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  • Manage Your Attention – TEA Framework, Pillar 3

Welcome to the third part of our article series on the TEA Framework – the Asian Efficiency methodology to productivity. In Part 1, we talked about how important it is to manage your time. In Part 2, we showed you how managing your energy is crucial for productivity. In this third post, we’ll dive deep into how managing your attention is vital.

As a quick recap: at Asian Efficiency, we have the concept of the 3 Pillars of Productivity. Anyone who wants to become more productive must be able to manage their Time, Energy and Attention (TEA).

Today’s post is about the third pillar: Attention. This is about focusing on what matters and staying on course as you move toward your goal. You need to be able to focus on one task at hand and finish it in the time you have available.

The Distracted Person

At Asian Efficiency we believe that you should not have to sacrifice your personal life to get things done. You should be able to get everything done in the time you have. How you manage your attention is a big part of this because, without it, it’s easy to give in to distractions and procrastinate.

When you have time and energy to do the work but you don’t have the necessary attention, you are Distracted.

Here are some other examples of people who are Distracted:

  • The high-achieving sales person that limits their earning potential by spending most of his/her time doing non-sales work
  • A stay-at-home parent who doesn’t actually get to spend much quality time with their kids
  • The person who is always talking about their great ideas but never actually does anything

Let’s say your goal is to lose weight. When you manage your attention carefully, you will stay focused on your goal to shed those pounds or kilos. Everything you do and think about will be in alignment with your goal. It’s easy for you to say no to ice cream because you know it’s not going to help you reach your goal.

On the other hand, when you lack attention it’s easy for you to move away from what you’d like to achieve. A Distracted person will look to do other things to and avoid the “important things”. They’ll cave in and say yes to ice cream. They’ll follow the shiny, bright object and derail themselves from their goal.

This is not where we want you to be. Instead of being Distracted, we want you to be Focused.

What would happen if you were more focused (had more attention)?

Your attention is a powerful currency and one you must learn to manage. Otherwise, you’ll have other people and companies hijack it. Companies like Facebook and Google have engineers specifically create features and functionality in their apps so that they hijack your attention and have you become addicted to their apps and social media platforms.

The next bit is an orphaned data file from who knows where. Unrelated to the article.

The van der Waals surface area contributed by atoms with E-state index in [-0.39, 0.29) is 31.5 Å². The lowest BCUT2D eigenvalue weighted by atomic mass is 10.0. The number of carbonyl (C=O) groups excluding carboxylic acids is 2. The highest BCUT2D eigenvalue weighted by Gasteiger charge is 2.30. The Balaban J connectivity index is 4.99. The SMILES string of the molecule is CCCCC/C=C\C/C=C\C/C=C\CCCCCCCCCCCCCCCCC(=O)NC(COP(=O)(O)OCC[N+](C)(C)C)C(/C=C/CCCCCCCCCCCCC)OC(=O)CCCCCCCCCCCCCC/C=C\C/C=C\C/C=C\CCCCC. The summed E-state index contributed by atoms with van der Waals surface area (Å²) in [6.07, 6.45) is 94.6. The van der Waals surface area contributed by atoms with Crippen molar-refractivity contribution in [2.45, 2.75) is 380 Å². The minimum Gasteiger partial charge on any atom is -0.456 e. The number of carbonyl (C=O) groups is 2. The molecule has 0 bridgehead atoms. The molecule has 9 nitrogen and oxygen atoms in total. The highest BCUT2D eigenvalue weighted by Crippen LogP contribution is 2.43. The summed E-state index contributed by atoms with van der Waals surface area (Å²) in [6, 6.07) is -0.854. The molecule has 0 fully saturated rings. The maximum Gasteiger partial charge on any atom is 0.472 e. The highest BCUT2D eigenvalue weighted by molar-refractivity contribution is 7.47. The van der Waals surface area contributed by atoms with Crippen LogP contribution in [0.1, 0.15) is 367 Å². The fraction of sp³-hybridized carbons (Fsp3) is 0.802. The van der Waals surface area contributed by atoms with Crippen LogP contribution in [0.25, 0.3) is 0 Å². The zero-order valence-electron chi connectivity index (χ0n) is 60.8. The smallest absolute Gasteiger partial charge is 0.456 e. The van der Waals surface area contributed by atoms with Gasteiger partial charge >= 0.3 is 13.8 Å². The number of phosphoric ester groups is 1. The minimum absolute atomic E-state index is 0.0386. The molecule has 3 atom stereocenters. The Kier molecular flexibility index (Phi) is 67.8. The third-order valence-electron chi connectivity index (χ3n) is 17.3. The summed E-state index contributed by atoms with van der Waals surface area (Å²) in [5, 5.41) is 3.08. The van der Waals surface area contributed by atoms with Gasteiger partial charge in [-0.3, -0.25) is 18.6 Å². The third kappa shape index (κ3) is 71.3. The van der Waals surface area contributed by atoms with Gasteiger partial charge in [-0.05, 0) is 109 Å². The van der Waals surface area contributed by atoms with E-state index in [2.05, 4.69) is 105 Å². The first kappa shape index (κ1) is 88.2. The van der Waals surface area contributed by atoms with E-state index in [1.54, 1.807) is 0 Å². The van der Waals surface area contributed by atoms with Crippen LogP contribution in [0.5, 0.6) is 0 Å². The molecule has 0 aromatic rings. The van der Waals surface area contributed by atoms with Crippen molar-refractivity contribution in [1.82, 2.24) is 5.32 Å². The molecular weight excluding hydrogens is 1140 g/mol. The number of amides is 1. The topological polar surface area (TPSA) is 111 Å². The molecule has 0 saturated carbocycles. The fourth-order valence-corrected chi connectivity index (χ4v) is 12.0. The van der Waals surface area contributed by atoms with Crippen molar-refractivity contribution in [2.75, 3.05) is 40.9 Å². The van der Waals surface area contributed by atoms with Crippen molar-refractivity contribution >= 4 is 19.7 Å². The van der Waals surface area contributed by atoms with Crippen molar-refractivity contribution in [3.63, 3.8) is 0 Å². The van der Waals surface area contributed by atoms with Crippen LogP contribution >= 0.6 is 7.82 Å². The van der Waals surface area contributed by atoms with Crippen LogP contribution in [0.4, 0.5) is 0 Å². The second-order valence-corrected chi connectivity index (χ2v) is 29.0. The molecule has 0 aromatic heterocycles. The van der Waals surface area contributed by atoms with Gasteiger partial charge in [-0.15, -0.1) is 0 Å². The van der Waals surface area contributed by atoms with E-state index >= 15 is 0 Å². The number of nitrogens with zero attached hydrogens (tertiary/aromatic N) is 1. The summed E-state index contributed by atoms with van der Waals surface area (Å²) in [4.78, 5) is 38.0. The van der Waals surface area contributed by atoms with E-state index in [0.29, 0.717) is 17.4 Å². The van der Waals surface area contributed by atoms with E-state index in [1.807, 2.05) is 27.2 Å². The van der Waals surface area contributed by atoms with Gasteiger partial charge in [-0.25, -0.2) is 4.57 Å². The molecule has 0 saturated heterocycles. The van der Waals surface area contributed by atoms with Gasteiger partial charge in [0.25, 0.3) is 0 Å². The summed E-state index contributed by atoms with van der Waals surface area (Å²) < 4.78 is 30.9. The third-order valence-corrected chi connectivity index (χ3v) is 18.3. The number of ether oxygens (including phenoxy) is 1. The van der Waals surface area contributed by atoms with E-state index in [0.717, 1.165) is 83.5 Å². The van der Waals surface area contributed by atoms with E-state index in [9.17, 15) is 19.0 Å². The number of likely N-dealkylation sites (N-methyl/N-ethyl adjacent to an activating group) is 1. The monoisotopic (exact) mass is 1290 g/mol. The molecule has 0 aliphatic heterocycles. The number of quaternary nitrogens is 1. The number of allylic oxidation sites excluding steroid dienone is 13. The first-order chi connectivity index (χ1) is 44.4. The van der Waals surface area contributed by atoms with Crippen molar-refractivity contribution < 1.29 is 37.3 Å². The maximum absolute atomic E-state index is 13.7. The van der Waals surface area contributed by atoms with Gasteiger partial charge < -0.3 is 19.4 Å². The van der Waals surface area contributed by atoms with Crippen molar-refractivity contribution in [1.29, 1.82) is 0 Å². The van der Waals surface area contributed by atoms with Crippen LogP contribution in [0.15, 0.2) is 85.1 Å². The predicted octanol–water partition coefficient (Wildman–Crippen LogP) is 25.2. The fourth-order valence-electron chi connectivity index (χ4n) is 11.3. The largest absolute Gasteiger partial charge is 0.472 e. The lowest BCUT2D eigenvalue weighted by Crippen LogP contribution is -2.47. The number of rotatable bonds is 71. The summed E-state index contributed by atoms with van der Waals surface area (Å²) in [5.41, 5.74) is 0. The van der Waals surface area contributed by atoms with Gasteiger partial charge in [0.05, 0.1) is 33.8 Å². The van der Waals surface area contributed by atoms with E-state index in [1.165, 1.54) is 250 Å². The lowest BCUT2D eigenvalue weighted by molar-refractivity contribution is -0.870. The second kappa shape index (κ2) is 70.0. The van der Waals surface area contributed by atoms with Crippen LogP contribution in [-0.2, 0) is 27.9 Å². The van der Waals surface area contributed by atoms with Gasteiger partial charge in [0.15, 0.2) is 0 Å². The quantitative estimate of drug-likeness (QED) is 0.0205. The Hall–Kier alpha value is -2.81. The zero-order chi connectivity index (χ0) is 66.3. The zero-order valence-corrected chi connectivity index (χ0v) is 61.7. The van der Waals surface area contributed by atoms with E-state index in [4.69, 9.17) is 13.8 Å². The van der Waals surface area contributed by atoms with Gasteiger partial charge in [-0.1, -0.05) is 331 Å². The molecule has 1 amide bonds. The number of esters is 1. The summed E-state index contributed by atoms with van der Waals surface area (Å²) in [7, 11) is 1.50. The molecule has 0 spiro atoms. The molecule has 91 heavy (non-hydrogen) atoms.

Luckily for you, there are easy ways to address this. Once you manage your attention well, you will get less distracted, procrastinate less often, and you’ll become more focused on the right things that will help you achieve your goals.

So how do you do it?

Two Components of Attention

By mastering these two areas of attention:

  • Goals: You have clarity around what you want to accomplish
  • Focus: Stay on task (without getting distracted) to achieve your goal

Let’s break down each area in more detail.


Goals are important because they function like a north star. It’s a destination that you’re going toward and you want to get there in the fastest way possible. This means we don’t want to get lost along the way or take the long route – that would be a waste.

Once you have clarity around your goals, it’s easy to get focused. The reason most people get distracted is that they have either no goals or they are unclear what their goals are. If your goal is to save $10,000 it becomes a lot easier to yes to anything that helps you save money. Likewise, it becomes easy to say no to anything will move you away from having $10,000 in your savings account.

If we take the same analogy of earlier, having clear goals would equate to having a map of how you’re going get to your destination in the shortest amount of time. You feel confident that you’re going to arrive at your destination and being on time.

On the other hand, with unclear goals, that’s like driving in foggy weather without a map. You’ll go slow, miss signs along the way and take the wrong turns more often than you like. You might end up at your destination but you’ll definitely be late.

When you have no goals at all, that’s like driving around in circles with no destination in mind. You’re just wasting gas, time and energy going nowhere.

To bring that to a practical level: have you ever looked at your to-do list and felt like everything was equally important and needed to be done yesterday? If you have, you know that feeling. That’s a sign that you have no clarity around your goals or you have no goals at all.